China, a country rich in cultural diversity and historical depth, has numerous Indigenous communities. The official policy, however, designates these 55 groups as shaoshu minzu, which translates as ‘ethnic minorities’ or ‘minority nationalities,’ coexisting with Han minzu, or the Han nationality, thereby avoiding the phrase ‘Indigenous peoples.’ This is despite the fact that these communities have maintained long-standing ties to their ancestral lands across generations. Their collective wisdom, deeply rooted in Indigenous knowledge, have played a pivotal role in domains ranging from land conservation and language practices to cultural preservation and religious relationships with the natural environment.
The official narrative in China effectively enforces a form of Indigenous denialism through its policies, influencing and often limiting how ethnic identities can be expressed and recognised. Indigenous communities from ethnic minority groups encounter various disadvantages compared to the Han majority, such as lower life expectancy than the national and Han average, generally lower educational attainments, lower income earned by urban migrant workers, and a lack of representation in government.
The official policy framework has rendered the acknowledgment of Indigenous identities virtually inaccessible in official rhetoric. Incidentally, internal discussions have surfaced within some groups, such as the Tibetan diaspora, regarding the affirmation of their Indigenous status. Although the term ‘yuanzhumin’ (Indigenous people) lacks official endorsement in state discourse, its usage seems uncensored in the digital realm, particularly when referring to groups such as Tibetans.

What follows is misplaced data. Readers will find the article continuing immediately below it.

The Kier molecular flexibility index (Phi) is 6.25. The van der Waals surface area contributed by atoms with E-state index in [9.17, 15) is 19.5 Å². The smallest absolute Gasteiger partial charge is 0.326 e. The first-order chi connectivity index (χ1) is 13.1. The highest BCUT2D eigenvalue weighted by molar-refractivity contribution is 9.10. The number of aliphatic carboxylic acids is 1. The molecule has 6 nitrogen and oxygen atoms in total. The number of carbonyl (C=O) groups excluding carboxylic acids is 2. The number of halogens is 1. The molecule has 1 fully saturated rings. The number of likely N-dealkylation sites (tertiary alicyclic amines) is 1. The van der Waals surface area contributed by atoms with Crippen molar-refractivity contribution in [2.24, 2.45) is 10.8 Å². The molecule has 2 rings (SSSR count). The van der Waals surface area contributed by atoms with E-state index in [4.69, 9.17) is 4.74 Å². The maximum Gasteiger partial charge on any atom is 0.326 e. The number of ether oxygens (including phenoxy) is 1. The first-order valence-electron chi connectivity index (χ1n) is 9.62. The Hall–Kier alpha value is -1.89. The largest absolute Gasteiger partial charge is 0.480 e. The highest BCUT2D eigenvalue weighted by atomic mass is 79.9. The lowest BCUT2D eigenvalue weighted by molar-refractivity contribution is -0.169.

Communities without official Indigenous status in China face significant barriers to exercising their Indigenous rights and preserving their unique cultures due to the absence of supportive legislation. Such governmental stances contribute to ethnic disparities and tensions, and some may argue the survival of culture and identity, particularly in contexts such as the preservation of Indigenous languages, the functioning of educational systems, and migration of indigenous pastoralists for environmental preservation.
Sociologist Eduardo Bonilla-Silva, in his examination of racial relations in the United States, argues that while overt racism has declined, a subtler form of racism, termed ‘colour-blind racism’ or ‘colour-blindness,’ has taken root. This ideology, often adopted by the racial majority, denies racial prejudices through a ‘racial grammar’ that creates a normative field for racial interactions, thereby maintaining racial hierarchy in contemporary American society.
I aim to shed light on the denial of Indigenous identities in China, focusing on its implications for broader ethnic relations. To contextualise this analysis, I apply the concept of ‘colour-blindness’ to the socio-political context of China, drawing comparisons with Western societies, to understand the persistence of challenges faced by Indigenous communities in China.
Unity in diversity: ethnic governance in China
China’s management of its ethnic minorities is marked by a strategy that seeks to balance tolerance and integration. Historically, this approach has involved a nuanced alternation between leniency and stringency, reflecting the dual objectives of the nation’s policies: to acknowledge certain aspects of ethnic diversity while ultimately encouraging cultural assimilation. The country’s demographic makeup—a predominant Han Chinese majority that comprises about 92 percent of China’s vast population coexisting with various ethnic minorities—often sets the stage for this intricate dynamic in ethnic governance.